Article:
Despite widespread concern that a major surplus of non-primary-care physicians is developing, little nonanecdotal information has been available.
Therefore, we developed and applied a methodology for appraising the situation of new graduates.
Graduates should be particularly vulnerable because, unlike seasoned physicians, they all must find employment.
MATERIALS AND METHODS
In April-May 1995, and in a December follow-up, we surveyed diagnostic radiology and radiation oncology training program directors about the status of their 1995 residency and fellowship graduates, their programs, and the employment market.
More than 90% responded.
We compared findings with similar 1994 surveys
Differences were assessed with t tests or multiple regression analyses, with ap value of less than or equal to. 05 as the test of significance.
Directors reported unemployment 6 months after graduation was 0.6% (±0.3%) for diagnostic radiology fellows and less for others.
They said approximately 90% of graduates had positions reasonably matching their training and personal employment goals.
Reported unemployment rates and percentages of graduates in desired positions did not differ from 1994.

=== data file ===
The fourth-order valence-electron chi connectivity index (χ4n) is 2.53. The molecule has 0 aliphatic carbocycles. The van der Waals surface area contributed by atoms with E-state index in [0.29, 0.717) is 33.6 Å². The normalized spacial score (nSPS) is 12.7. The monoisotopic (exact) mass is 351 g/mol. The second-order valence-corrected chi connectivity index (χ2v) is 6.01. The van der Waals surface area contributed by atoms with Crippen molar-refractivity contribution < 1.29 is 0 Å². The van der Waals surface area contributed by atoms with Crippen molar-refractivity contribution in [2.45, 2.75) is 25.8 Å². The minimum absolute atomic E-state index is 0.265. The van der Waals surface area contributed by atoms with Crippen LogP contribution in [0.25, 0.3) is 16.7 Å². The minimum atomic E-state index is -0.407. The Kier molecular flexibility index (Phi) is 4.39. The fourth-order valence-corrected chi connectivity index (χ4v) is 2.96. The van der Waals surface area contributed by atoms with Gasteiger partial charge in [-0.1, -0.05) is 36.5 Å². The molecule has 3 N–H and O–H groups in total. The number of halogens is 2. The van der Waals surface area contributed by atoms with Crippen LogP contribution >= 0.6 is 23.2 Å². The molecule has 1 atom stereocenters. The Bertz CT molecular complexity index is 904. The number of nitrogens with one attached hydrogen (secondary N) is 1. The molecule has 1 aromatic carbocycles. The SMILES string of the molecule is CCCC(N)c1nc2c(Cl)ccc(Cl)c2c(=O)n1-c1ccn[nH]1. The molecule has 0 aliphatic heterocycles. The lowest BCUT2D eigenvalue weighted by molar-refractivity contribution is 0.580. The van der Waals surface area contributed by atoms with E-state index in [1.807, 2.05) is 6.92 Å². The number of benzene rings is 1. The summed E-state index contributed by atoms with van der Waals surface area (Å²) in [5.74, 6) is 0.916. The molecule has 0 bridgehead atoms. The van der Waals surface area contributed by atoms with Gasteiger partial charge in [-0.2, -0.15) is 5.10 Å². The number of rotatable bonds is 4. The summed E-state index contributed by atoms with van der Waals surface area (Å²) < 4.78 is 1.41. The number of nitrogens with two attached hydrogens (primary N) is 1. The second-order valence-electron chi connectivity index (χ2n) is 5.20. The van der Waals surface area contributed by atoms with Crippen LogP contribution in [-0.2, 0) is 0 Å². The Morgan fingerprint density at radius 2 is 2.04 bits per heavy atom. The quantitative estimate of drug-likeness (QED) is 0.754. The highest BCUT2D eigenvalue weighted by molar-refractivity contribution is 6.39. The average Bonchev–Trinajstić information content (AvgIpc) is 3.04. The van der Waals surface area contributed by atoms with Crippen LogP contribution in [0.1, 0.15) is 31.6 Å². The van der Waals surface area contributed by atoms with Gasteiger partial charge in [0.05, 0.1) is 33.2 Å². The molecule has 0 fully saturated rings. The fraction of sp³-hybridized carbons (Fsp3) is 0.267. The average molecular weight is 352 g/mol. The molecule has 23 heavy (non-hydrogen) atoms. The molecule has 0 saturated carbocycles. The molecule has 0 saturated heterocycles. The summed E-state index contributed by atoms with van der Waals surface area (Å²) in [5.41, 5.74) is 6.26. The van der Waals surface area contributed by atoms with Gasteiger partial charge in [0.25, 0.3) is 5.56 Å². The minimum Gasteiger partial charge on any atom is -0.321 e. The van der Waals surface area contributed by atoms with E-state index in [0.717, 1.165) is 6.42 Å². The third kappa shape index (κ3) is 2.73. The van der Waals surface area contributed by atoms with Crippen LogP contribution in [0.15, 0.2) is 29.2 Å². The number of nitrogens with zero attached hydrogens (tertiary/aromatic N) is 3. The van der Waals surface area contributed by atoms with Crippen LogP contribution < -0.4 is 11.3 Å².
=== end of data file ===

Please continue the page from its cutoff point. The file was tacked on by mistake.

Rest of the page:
However, training directors generally were more pessimistic in 1995, overwhelmingly reporting the employment market was more difficult than in recent years.
Few statistically significant differences among subgroups-including diagnostic subspecialties-were found. (...)
Mots-clés Pascal : Evaluation, Marché travail, Médecin, Spécialité médicale, Radiologie, Recherche, Emploi, Temps attente, Radiothérapie, Homme
Mots-clés Pascal anglais : Evaluation, Labour market, Physician, Medical specialty, Radiology, Research, Employment, Waiting time, Radiotherapy, Human
Notice produite par :
Inist-CNRS - Institut de l'Information Scientifique et Technique
Cote : 96-0336562
Code Inist : 002B30A09. Création : 10/04/1997.